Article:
Sri Lanka traveled to Trent Bridge for the 1st ODI after two easy victories in Ireland. The selections were predictable, priority being given to the batting and not to the bowling.
Free Hit Contributor: Reza Thahir
It wasn’t a surprise that the think tank went with Farveez Maharoof and Seekkuge Prasanna as bowlers at no.8 and no.9 and only Suranga Lakmal and Nuwan Pradeep as frontline, wicket taking bowlers. This reminded me of last year’s World Cup match between SL and Australia where SL similarly went with only two frontline bowlers and got hammered and ended up conceding 376 to eventually lose the match.
Apparently the lesson wasn’t learnt as the management continues to go with only 2 frontline bowlers with the rest of the overs being made up by half bowlers.
Kusal Mendis joined his namesake at the fall of the 1st wicket and they had a lightning quick partnership bringing up the 1st 50 in the 8th over. Mendis’ positive mindset towards batting is a welcome addition and adds a new dimension as Lahiru Thirimanne’s defensive attitude always put more pressure on the other batsmen.
It was an aggressive partnership between the two Kusals but unfortunately a leading edge for Perera ended the stand and Mendis soon followed. Sri Lanka went from 50/1 to 56/3 and the pressure was on the captain and his deputy.
Mathews and Chandimal were cautious and they took their time building a partnership. Chandimal missed the glance shot many times, trying to play the ball too far away from his body rather than waiting for the ball. Mathews on the other hand tried to hit the ball too hard, he needs to work on playing the ball fine between the keeper and fine leg. In my opinion he is at his very best when the ball is old and it’s ideal for him to bat at no.6.
Prasanna being the pinch hitter failed as a batsman in his first 25 ODIs but found his touch in the 2nd ODI against Ireland and it was a welcome change to Sri Lanka’s plans, as they usually struggle to get going during the middle stages of the innings. However, the real issue is that pinch hitters are rarely consistent, it’s a flash in the pan and their shot selection is nearly always bad. Take for example Prasanna’s dismissal. It is not wise to label Prasanna as a pinch hitter and let him bat freely. It would be a better option for him to learn to play a long innings, improve his back foot play and also learn to rotate the strike in order to become a consistent lower middle order batsman in limited overs cricket.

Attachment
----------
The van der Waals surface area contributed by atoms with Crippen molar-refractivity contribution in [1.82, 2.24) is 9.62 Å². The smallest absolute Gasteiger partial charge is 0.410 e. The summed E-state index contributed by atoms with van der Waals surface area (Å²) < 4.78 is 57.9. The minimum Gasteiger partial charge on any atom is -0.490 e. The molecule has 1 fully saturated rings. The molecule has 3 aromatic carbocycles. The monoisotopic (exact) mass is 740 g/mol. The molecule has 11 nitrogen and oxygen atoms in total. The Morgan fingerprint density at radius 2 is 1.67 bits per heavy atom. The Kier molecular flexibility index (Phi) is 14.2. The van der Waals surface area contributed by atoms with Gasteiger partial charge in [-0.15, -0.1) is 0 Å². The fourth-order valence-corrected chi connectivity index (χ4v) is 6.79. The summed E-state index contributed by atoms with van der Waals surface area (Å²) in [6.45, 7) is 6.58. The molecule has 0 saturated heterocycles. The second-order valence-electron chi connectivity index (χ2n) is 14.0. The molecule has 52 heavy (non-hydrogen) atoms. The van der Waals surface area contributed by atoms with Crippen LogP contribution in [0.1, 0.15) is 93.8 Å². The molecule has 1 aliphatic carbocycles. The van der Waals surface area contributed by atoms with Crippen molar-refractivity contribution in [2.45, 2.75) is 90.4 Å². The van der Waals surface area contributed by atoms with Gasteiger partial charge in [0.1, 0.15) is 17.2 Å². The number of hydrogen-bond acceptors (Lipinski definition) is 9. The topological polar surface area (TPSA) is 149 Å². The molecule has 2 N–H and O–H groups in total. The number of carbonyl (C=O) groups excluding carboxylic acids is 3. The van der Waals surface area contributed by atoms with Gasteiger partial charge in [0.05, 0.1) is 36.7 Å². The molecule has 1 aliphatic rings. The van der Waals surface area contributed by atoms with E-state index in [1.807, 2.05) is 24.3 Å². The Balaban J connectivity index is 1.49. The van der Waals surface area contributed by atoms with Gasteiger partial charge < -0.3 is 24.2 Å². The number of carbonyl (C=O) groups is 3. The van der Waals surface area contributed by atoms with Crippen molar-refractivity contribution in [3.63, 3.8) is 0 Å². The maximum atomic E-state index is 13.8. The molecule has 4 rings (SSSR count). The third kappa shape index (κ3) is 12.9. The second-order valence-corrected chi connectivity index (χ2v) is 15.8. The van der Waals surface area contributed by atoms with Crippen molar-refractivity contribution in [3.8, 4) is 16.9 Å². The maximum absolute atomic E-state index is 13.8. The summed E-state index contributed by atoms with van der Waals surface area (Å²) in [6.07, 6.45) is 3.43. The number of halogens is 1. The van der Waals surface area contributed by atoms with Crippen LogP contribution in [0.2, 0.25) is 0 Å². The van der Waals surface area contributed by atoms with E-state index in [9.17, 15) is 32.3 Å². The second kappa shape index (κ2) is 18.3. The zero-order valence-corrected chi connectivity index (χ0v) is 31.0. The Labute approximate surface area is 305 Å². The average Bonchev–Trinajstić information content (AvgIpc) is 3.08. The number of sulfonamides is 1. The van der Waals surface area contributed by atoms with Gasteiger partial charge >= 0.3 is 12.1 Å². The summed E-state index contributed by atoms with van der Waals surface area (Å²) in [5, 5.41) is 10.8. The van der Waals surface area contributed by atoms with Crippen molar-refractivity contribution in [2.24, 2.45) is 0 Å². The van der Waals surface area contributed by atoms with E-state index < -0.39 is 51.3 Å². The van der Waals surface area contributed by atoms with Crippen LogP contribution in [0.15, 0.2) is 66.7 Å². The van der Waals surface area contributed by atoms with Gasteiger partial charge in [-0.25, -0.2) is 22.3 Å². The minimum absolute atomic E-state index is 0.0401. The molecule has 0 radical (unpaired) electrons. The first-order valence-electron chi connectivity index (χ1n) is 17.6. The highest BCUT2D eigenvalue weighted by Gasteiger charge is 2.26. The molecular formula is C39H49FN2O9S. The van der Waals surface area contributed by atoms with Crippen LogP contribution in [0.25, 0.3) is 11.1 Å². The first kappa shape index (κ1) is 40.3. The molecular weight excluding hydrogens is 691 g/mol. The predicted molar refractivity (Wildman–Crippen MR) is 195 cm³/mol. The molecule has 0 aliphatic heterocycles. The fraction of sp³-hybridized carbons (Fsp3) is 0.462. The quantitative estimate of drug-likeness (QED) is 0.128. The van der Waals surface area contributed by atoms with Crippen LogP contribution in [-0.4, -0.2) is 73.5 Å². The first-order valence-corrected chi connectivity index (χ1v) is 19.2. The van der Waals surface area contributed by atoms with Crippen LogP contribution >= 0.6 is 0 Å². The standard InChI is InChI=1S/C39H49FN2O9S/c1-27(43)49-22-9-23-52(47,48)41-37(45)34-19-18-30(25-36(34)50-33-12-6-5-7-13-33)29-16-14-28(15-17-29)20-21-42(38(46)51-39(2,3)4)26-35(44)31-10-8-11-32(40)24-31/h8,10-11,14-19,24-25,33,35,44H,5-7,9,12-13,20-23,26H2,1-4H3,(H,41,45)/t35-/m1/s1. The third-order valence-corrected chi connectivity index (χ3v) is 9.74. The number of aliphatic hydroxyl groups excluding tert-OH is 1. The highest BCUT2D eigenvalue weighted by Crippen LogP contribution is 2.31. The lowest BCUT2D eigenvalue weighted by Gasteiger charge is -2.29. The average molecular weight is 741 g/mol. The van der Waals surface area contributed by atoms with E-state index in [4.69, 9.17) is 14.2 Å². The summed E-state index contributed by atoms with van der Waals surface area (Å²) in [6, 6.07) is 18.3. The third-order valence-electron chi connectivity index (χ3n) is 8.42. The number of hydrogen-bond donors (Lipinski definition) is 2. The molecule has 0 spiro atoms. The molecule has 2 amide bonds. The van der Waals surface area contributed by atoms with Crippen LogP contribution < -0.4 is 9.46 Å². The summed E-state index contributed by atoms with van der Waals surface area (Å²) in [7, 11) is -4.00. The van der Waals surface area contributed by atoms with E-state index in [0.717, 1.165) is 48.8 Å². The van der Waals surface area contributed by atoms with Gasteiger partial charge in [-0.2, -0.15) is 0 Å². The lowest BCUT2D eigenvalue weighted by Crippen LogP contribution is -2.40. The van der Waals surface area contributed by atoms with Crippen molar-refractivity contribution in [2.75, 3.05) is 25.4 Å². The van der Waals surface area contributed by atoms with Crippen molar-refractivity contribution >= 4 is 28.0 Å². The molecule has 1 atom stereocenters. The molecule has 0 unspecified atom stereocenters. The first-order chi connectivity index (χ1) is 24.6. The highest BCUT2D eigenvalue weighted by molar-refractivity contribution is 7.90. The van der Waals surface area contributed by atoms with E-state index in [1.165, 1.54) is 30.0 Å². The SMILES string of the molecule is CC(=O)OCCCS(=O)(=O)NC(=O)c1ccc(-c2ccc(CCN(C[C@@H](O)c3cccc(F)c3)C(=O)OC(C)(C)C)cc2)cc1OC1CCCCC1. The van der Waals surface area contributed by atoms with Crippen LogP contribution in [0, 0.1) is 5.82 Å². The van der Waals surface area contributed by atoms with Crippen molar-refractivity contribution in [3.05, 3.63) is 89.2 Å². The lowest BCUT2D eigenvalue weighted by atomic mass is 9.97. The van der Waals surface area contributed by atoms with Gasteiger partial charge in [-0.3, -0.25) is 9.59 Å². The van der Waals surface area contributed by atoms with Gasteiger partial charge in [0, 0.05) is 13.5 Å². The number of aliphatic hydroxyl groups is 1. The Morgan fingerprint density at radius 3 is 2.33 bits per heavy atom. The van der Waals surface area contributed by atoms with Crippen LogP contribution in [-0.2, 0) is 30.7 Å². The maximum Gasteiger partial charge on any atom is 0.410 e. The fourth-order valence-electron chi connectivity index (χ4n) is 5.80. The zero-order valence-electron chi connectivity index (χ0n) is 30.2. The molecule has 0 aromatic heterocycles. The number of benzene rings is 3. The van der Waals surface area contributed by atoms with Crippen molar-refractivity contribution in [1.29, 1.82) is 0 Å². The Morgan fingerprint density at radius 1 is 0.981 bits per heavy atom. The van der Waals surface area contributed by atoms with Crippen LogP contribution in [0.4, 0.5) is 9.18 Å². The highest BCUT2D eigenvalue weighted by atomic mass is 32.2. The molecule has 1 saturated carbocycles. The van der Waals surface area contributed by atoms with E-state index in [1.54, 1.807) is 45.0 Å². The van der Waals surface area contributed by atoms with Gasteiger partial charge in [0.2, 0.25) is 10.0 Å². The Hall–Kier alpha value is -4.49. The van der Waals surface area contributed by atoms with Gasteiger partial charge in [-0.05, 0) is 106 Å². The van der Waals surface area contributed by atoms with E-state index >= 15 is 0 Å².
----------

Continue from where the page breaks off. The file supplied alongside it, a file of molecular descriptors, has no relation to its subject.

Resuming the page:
Upul Tharanga is out of place at no.6/7; Milinda Siriwardena would have been a better option as he’s got the big shots to accelerate in the end overs while also being a more than useful bowler.
It was heartening to see Dasun Shanaka playing like a top order player. An average of 38 in first class cricket with four hundreds, he has the ability to play a long innings unlike Thisara Perera.
Mathews ended with a 109 ball 73 and given the conditions this innings looked slow with a strike rate of 66. Like Virat Kohli, Mathews needs to look for gaps and get more two’s and three’s to increase his strike rate and to avoid accumulating dot balls.
Goonetilake, Mendis and Prasanna have the unhealthy habit of being dismissed between 30 and 60 and they need to learn to occupy the crease to make bigger scores.
There were many big bottom hand players in the lineup which is a rare thing for the team and is great for the future of SL limited overs cricket.
Sri Lanka’s opening bowlers started well, hitting the correct length (back of a length) and were rewarded with 4 quick wickets. Our bowlers were spot on with the length, a feature which was missing in the Test series, and the English team was struggling at 82/6 in the 18th over.
The 138 run partnership between Jos Buttler and Chris Woakes was the turning point of the match. With 14 required off the last over Pradeep bowled 5 excellent deliveries and eventually conceded a six off the last ball to tie the match.
In the penultimate delivery, Woakes played it through to square leg and the fielder, celebrating the fact that the ball had not gone to the boundary, was very slow to the ball, conceding 3 runs and it proved to be the difference between a win and a tie.
In my opinion it is always better to go with 3 fast bowlers with the ability to touch the 135km/h mark regularly. Mathews, Maharoof and Shanaka bowl in the 120km/h range and having two of them bowl 10 overs a piece is just asking for trouble. Maybe if we had one more frontline bowler in the ranks, we could have restricted the English team.
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